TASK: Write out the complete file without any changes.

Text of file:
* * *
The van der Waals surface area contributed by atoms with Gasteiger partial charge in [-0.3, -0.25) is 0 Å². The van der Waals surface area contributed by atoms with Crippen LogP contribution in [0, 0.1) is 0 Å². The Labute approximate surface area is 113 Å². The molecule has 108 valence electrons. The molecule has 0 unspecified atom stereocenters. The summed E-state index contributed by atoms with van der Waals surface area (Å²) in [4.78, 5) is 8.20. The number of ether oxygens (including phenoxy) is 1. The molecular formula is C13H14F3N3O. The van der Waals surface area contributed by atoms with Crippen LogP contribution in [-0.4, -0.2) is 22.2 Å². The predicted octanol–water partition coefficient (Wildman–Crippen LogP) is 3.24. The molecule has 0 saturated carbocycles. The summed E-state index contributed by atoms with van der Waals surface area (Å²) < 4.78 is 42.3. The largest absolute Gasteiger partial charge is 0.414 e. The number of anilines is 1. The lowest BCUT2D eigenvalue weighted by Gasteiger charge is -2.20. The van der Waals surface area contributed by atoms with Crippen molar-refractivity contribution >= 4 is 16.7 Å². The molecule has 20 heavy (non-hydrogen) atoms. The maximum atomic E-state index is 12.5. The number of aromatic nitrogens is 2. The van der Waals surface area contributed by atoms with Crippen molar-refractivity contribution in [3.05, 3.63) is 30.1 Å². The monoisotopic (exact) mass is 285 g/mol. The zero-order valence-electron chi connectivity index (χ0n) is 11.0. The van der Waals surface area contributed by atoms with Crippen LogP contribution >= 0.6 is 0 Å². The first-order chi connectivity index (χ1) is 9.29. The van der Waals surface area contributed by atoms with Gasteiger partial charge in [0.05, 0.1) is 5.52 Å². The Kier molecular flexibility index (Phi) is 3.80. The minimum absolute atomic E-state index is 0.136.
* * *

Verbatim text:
The van der Waals surface area contributed by atoms with Gasteiger partial charge in [-0.3, -0.25) is 0 Å². The van der Waals surface area contributed by atoms with Crippen LogP contribution in [0, 0.1) is 0 Å². The Labute approximate surface area is 113 Å². The molecule has 108 valence electrons. The molecule has 0 unspecified atom stereocenters. The summed E-state index contributed by atoms with van der Waals surface area (Å²) in [4.78, 5) is 8.20. The number of ether oxygens (including phenoxy) is 1. The molecular formula is C13H14F3N3O. The van der Waals surface area contributed by atoms with Crippen LogP contribution in [-0.4, -0.2) is 22.2 Å². The predicted octanol–water partition coefficient (Wildman–Crippen LogP) is 3.24. The molecule has 0 saturated carbocycles. The summed E-state index contributed by atoms with van der Waals surface area (Å²) < 4.78 is 42.3. The largest absolute Gasteiger partial charge is 0.414 e. The number of anilines is 1. The lowest BCUT2D eigenvalue weighted by Gasteiger charge is -2.20. The van der Waals surface area contributed by atoms with Crippen molar-refractivity contribution >= 4 is 16.7 Å². The molecule has 20 heavy (non-hydrogen) atoms. The maximum atomic E-state index is 12.5. The number of aromatic nitrogens is 2. The van der Waals surface area contributed by atoms with Crippen molar-refractivity contribution in [3.05, 3.63) is 30.1 Å². The monoisotopic (exact) mass is 285 g/mol. The zero-order valence-electron chi connectivity index (χ0n) is 11.0. The van der Waals surface area contributed by atoms with Crippen LogP contribution >= 0.6 is 0 Å². The first-order chi connectivity index (χ1) is 9.29. The van der Waals surface area contributed by atoms with Gasteiger partial charge in [0.05, 0.1) is 5.52 Å². The Kier molecular flexibility index (Phi) is 3.80. The minimum absolute atomic E-state index is 0.136.